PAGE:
Radar Detector Laws and Info on Virginia
- Illegal to use and sell in Virginia, Washington D.C and on all United States Military Bases
- D.C. also prohibits possession of such device
- Penalties are often less than a speeding citation
- California and Minnesota have grey laws on windshield mounting legality
A mixture of federal and state laws determine the legality of radar detectors in the United States. Note that the Communications Act of 1934 interdicts all radar jammers in the U.S. and this ordinance will be explained in a later article. For now, radar detectors are legal to own, and use in all U.S. States, except Virginia and Washington D.C. where lower level laws ensures their prohibition (http://leg1.state.va.us/000/cod/46.2-1079.HTM – VA statue 46.2-1079 & ). The VA ban states It shall be unlawful for any person to operate a motor vehicle on the highways of the Commonwealth when such vehicle is equipped with any device or mechanism, passive or active, to detect or purposefully interfere with or diminish the measurement capabilities of any radar, laser, or other device or mechanism employed by law-enforcement personnel to measure the speed of motor vehicles on the highways of the Commonwealth for law-enforcement purposes….This section shall not be construed to authorize the forfeiture to the Commonwealth of any such device or mechanism. Any such device or mechanism may be taken by the arresting officer if needed as evidence, and, when no longer needed, shall be returned to the person charged with a violation of this section, or at that person’s request, and his expense, mailed to an address specified by him.
Virginia’s radar detector users should know that being charged and convicted with the use of a radar detector means “no demerit points shall be awarded by the Commissioner for violations of this section” and the fine is usually less than $105, a pittance compared to the possible year in jail, fines up to $2,500, increased insurance premiums, and having a criminal record for a trivial traffic offense after a conviction of reckless driving. Reckless driving in Virginia occurs when going more than 20 miles per hour over the posted speed limit or when exceeding 80 miles per hour. The aforementioned situations are not the only scenarios that may lead to a reckless driving in the state. To learn about the other scenarios, clickhttp://www.dmv.state.va.us/webdoc/citizen/drivers/points_6.asp – here to learn more about the VA reckless driving law .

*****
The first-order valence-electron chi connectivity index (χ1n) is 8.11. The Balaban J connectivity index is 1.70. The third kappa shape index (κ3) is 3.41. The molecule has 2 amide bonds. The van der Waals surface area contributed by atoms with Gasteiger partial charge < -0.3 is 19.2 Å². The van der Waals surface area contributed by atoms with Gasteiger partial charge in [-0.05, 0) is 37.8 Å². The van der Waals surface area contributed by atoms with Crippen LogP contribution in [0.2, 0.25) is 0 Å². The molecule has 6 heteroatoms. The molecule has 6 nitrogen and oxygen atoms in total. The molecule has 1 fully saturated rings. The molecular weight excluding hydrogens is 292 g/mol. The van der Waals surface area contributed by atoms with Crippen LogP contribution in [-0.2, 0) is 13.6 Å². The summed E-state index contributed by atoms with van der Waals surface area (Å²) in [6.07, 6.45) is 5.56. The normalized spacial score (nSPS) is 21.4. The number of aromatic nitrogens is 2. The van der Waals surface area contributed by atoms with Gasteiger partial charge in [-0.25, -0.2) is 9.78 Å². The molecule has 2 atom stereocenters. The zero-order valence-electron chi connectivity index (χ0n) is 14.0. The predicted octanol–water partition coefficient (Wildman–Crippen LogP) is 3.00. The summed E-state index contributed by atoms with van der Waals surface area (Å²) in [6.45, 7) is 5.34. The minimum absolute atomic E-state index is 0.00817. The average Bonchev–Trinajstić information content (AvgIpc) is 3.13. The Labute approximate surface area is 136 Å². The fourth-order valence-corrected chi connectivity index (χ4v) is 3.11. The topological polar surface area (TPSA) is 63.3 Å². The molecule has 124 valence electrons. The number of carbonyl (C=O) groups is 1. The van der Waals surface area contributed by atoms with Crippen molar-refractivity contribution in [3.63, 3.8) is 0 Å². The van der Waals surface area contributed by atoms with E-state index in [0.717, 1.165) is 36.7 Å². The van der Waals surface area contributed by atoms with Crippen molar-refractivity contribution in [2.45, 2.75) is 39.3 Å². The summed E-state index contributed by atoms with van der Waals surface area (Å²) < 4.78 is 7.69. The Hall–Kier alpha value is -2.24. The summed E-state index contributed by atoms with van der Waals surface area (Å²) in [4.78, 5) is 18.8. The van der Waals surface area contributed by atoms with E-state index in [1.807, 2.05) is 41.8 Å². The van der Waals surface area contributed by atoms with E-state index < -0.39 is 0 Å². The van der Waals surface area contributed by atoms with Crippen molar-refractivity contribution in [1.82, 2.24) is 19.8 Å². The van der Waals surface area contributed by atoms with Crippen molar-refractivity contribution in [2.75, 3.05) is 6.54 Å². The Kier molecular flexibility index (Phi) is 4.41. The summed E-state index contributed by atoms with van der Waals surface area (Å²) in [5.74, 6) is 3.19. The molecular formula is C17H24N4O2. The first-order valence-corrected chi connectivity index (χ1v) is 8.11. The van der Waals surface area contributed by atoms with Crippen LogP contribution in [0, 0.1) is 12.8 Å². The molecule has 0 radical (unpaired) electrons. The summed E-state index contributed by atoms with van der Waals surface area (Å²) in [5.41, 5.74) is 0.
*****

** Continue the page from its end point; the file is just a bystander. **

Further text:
The District of Columbia’s (D.C) statue clearly expresses the illegality of speed radar detecting devices. http://www.dcregs.dc.gov/Search/FullTextSearch.aspx?SearchType=DCMR&KeyValue=radar – 736 RADAR DETECTORS AND JAMMERS
736.1 No person shall sell or offer for sale in the District any device designed to detect or counteract police radar.
736.2 No person shall use or have in his possession in an automobile in the District any device used to detect or counteract police radar.
736.3 This section does not apply to any vehicle or equipment used by the Armed Forces of the United States.
SOURCE: Commissioner’s Order 61-2026 effective November 21, 1961, Article 25, § 16 of the Police Regulations (May, 1981).
The use of speed radar detecting devices is also prohibited on all U.S. military bases and in all class three commercial vehicles and up, meaning those that have a gross vehicle weight rating of 10,001 pounds or more (§*392.71) (http://-http://www.dtic.mil/whs/directives/corres/pdf/605504p.pdf – DoDI 6055.04).
Department of Defense Instruction 6055.4 says prohibits“the use of radar or laser detection devices that detect the presence of speed recording instruments or transmit simulated erroneous speeds on installations. Such devices shall not be sold in DoD-controlled sales outlets.”
Possession of a radar or laser detecting device is legal on a U.S. Military Base, however, the use or sale of such device is prohibited.
Two U.S. states have statues that may prohibit mounting radar detectors on any window in the car, California and Minnesota. Many Californians claim this statue,http://www.dmv.ca.gov/pubs/vctop/d12/vc26708.htm – vehicle code 26708, is rarely enforced and its message is clouded at best. Minnesota’s https://www.revisor.mn.gov/statutes/?id=169.71 – statue 169.71 is similar to the one found in California, however, not much is know in regard to the intensity of enforcement.
Note: This map does not show the ban in Washington D.C and on all U.S. military bases.
Although much effort has went into ensuring the accuracy of this article, its author and the parties of radardetectorforum.org hold themselves irresponsible from misinformation it may contain. Use all advice at your own risk.